The hugely successful final event of the Mayo Food and Drink Programme, a Showcase and Meet the Buyer event, exceeded all expectations of both producers and buyers.
Both were there to do business and it was clear from the outset that this event was exactly what was needed to make the vital connections between artisan producers and both distributors and retailers as well as agencies offering essential support.
Enthusiastic networking was interspersed with relevant and interesting panel discussions and a keynote speech from Blás na hÉireann founder Artie Clifford. The event took place at Breaffy House Hotel on Thursday, June 23.
Programme Manager Oonagh Monahan acted as MC and first introduced Artie Clifford who had travelled from Dingle for the event. His engaging presentation covered his own chequered history as a small food producer, not hiding the pitfalls nor glossing over the challenges of the business.
He wryly recalled falling into the trap of retail buyers early in his business life, embarrassed to admit he didn’t understand the terminology and accidently agreeing to impossible discounts. Perhaps because of this, his main message for fledgling producers is to have belief in themselves and their products.
He urged artisans not to be afraid to admit when they don’t know acronyms or how the system works but to be confident enough to speak out. The Blás awards grew from his surprise that there was no formal awards system recognising quality in food and drink. He founded it 14 years ago and it has increased exponentially in both scope and size every year since.
"This is a fitting finale to a busy year of training and networking", said Oonagh Monahan, "The Mayo Food and Drink Programme is all about helping producers to do business and it was rewarding to see that in action today. The feedback has been overwhelmingly good".
The first discussion panel featured four well known local chefs: Philippe Farineau (Executive Chef at Ashford Castle ), Barry Ralph (proprietor and chef at House of Plates ), Seamus Commons (Head Chef at Knockranny House Hotel ), and Dean Diplock (Executive Chef at Breaffy House Hotel ). Each spoke with infective enthusiasm about the quality and choice of local suppliers. They talked about enhancing and showcasing local products through their cooking, making them shine on the plate. For them passion and love are as essential as consistency of supply, quality and an active social media presence.
The distributors and wholesalers panel was facilitated by Aisling Roche and consisted of Sean O’Reilly (Classic Foods ), Maureen Gahan (Bord Bia ), Nicola Lewis (La Rousse ) and Kingsley Lewis (My Caboose Store ). Their informative discussion showed their willingness and enthusiasm to embrace new producers and gave useful tips on how to deal with distributors.
Over promising and under delivering emerged as a critical thing to avoid. Some perceived weaknesses such as seasonality were reframed as potential strengths and can in fact drive demand. Once again social media emerged as an important communication channel.
The retail panel, chaired by Melissa Moore included Colleen Mahon from Rua and Ray D’Arcy from SuperValu. Consistency of supply was identified as an important factor and being able to meet demand without running out of stock. Once again communication emerged as an essential element of dealing with retailer stores.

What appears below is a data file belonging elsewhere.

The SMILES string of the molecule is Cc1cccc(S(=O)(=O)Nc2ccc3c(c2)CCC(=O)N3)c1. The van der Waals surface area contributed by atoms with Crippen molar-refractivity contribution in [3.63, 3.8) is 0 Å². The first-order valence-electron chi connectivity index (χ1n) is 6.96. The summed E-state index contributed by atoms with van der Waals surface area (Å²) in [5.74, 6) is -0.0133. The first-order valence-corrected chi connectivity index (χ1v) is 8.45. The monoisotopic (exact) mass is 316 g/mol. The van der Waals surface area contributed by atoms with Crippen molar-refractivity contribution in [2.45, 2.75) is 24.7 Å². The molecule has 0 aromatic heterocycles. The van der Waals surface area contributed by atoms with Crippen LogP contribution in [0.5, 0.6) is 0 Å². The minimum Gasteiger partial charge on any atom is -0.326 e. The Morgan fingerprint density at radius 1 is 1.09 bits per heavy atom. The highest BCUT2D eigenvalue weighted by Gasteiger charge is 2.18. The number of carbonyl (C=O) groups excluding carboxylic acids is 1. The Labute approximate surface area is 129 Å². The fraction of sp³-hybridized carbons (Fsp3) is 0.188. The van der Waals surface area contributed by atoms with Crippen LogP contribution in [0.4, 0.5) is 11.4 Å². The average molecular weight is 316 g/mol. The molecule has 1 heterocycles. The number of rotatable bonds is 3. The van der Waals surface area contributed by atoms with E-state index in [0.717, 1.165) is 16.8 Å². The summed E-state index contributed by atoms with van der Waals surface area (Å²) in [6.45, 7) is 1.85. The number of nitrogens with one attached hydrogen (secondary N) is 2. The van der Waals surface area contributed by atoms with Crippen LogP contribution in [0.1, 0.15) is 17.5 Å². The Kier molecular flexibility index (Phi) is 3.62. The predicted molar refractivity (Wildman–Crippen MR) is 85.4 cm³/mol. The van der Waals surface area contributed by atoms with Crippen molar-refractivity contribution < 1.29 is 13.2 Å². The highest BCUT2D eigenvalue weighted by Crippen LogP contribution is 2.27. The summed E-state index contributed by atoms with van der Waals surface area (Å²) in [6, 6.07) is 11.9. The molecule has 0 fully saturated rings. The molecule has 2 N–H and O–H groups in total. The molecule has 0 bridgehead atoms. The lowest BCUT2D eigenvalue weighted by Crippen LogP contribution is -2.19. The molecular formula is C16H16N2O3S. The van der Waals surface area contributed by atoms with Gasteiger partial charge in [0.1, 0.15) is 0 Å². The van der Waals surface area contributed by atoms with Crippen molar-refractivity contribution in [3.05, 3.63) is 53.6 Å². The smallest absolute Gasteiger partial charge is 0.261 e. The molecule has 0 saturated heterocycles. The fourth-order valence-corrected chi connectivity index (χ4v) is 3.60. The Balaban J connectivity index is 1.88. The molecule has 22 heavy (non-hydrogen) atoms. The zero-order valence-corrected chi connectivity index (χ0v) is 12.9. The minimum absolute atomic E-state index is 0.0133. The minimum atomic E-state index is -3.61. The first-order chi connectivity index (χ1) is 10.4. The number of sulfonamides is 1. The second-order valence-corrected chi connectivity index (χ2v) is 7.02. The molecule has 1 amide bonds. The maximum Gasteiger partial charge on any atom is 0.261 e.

The final panel was a fascinating insight into food tourism by Patricia Doe of Wilderness Ireland and Margaret Leahy of Irish Artisan Food Tours. Both run high end tours with a focus on the American market and described how authenticity and a connection with Irish culture are essential to engage visitors.
Stories are vital; people want to know not only what you are doing but how your business developed and the real story behind it. They emphasised the importance of having branded merchandise to sell with Margaret telling a story about a quick-thinking entrepreneur who sold an empty cardboard box to a tour member who was much taken by the company logo. That box now decorates a wall on the other side of the Atlantic, professionally framed and displayed with pride.
They encouraged food and drink producers to be creative in what they offer and to value their time and price accordingly without being shy. Food for thought indeed.
One thread carrying through every discussion was the importance of communicating clearly and regularly. Suppliers must talk to chefs and distributors, keep them informed of what’s happening and potential issues which arise. In this arena silence is most definitely not golden.
The Mayo Food and Drink Programme is a LEADER funded response to the challenges and opportunities identified in the Mayo Food & Drink Strategy 2025. It puts into action the specific priorities identified by producers and is totally food and drink focused.
This was the final networking event but training continues for another month with some online classes and one-to-one specialised training and mentoring all of which is free of charge and available exclusively to Mayo food and drink businesses. Booking for these free courses is through the website www.mayofood.ie or Eventbrite and links on social media (@mayofoodanddrink ).
The Mayo Food and Drink Networking and Training Programme is supported by South West Mayo Development Company and Local Enterprise Office Mayo.